The Legend of BILLY JACK Continues! (National Student film Co 1971, re-released by Warner Brothers 1973)

When last we saw Billy Jack, he was dismantling a brood of outlaw bikers in BORN LOSERS . This time around, he’s taking on a whole town’s worth of rednecks as Tom Laughlin’s half-breed ex-Green Beret returns in BILLY JACK, the wildly popular film that combines action with social commentary, and helped kick off the martial arts craze of the 70’s.

BILLY JACK almost never saw the light of day, as Laughlin’s financing was shut off by American-International Pictures. 20th Century-Fox then picked it up, but didn’t think it deserved to be released, so Laughlin went the indie route, under the banner of National Student Film Co. in 1971. Poor distribution and poor reviews caused the film to tank, but the good folks at Warner Brothers saw something in it, and gave it a national release two years later. Young audiences of the day flocked to it in droves, cheering as Billy Jack took on the establishment and kicked their asses, and the studio had an unexpected hit on their hands!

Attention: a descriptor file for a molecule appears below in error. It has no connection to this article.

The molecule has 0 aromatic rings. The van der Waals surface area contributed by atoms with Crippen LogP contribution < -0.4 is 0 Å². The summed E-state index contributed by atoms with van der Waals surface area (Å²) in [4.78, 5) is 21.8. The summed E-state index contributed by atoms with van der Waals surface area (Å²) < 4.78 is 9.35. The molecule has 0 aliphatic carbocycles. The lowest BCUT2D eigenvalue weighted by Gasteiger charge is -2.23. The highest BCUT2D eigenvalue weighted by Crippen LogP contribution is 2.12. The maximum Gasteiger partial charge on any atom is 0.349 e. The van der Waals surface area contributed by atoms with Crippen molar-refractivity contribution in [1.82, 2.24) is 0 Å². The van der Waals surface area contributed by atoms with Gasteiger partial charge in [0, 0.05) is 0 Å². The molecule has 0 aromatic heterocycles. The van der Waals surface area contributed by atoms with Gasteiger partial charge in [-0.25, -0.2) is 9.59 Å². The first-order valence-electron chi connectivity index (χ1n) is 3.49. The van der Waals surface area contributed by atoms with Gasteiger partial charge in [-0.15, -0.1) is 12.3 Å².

The movie begins as local bigwig Stuart Posner and his boys, including Deputy Mike, conduct an illegal wild mustang hunt for a dog food company on Indian land. Here comes Billy jack, defender of the land, animals, and the downtrodden, astridehis horse and toting a rifle. “When policeman break the law, there is no law”, he says, “only a fight for survival”. The group of poachers back down, because he’s Billy Jack, and they’re not!

Mike gets home to find his wayward daughter Barbara has been retrieved from running away to Haight-Ashbury (where all them damn hippies live!). Not only is she pregnant, she doesn’t know who the father is, so loving dad Mike gives her a punch in the face! She runs away again, passes out in the woods, and is naturally found by Billy Jack, who takes her to the Freedom School, run by progressive pacifist Jean Roberts, where the kids learn to develop their passions for music, poetry, and acting.